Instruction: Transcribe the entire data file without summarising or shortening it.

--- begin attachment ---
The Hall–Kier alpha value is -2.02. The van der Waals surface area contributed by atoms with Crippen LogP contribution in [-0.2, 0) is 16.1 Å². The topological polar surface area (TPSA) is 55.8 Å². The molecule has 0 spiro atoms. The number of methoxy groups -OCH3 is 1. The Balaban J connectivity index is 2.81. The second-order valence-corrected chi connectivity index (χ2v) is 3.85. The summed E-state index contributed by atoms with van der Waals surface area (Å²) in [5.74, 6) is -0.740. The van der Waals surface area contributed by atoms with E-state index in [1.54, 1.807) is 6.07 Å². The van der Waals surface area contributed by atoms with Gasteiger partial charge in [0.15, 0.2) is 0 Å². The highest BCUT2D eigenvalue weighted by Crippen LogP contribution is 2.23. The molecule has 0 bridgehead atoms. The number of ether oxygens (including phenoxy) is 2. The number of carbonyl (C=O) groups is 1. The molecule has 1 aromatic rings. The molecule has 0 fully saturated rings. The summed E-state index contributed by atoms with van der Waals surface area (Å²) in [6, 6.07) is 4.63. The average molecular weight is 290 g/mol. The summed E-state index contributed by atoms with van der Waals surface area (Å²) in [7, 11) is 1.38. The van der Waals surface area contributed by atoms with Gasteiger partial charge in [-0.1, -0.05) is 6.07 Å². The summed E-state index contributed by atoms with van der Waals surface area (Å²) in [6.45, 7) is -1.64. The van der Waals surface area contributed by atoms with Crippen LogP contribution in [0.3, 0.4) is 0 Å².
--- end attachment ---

The Hall–Kier alpha value is -2.02. The van der Waals surface area contributed by atoms with Crippen LogP contribution in [-0.2, 0) is 16.1 Å². The topological polar surface area (TPSA) is 55.8 Å². The molecule has 0 spiro atoms. The number of methoxy groups -OCH3 is 1. The Balaban J connectivity index is 2.81. The second-order valence-corrected chi connectivity index (χ2v) is 3.85. The summed E-state index contributed by atoms with van der Waals surface area (Å²) in [5.74, 6) is -0.740. The van der Waals surface area contributed by atoms with E-state index in [1.54, 1.807) is 6.07 Å². The van der Waals surface area contributed by atoms with Gasteiger partial charge in [0.15, 0.2) is 0 Å². The highest BCUT2D eigenvalue weighted by Crippen LogP contribution is 2.23. The molecule has 0 bridgehead atoms. The number of ether oxygens (including phenoxy) is 2. The number of carbonyl (C=O) groups is 1. The molecule has 1 aromatic rings. The molecule has 0 fully saturated rings. The summed E-state index contributed by atoms with van der Waals surface area (Å²) in [6, 6.07) is 4.63. The average molecular weight is 290 g/mol. The summed E-state index contributed by atoms with van der Waals surface area (Å²) in [7, 11) is 1.38. The van der Waals surface area contributed by atoms with Gasteiger partial charge in [-0.1, -0.05) is 6.07 Å². The summed E-state index contributed by atoms with van der Waals surface area (Å²) in [6.45, 7) is -1.64. The van der Waals surface area contributed by atoms with Crippen LogP contribution in [0.3, 0.4) is 0 Å².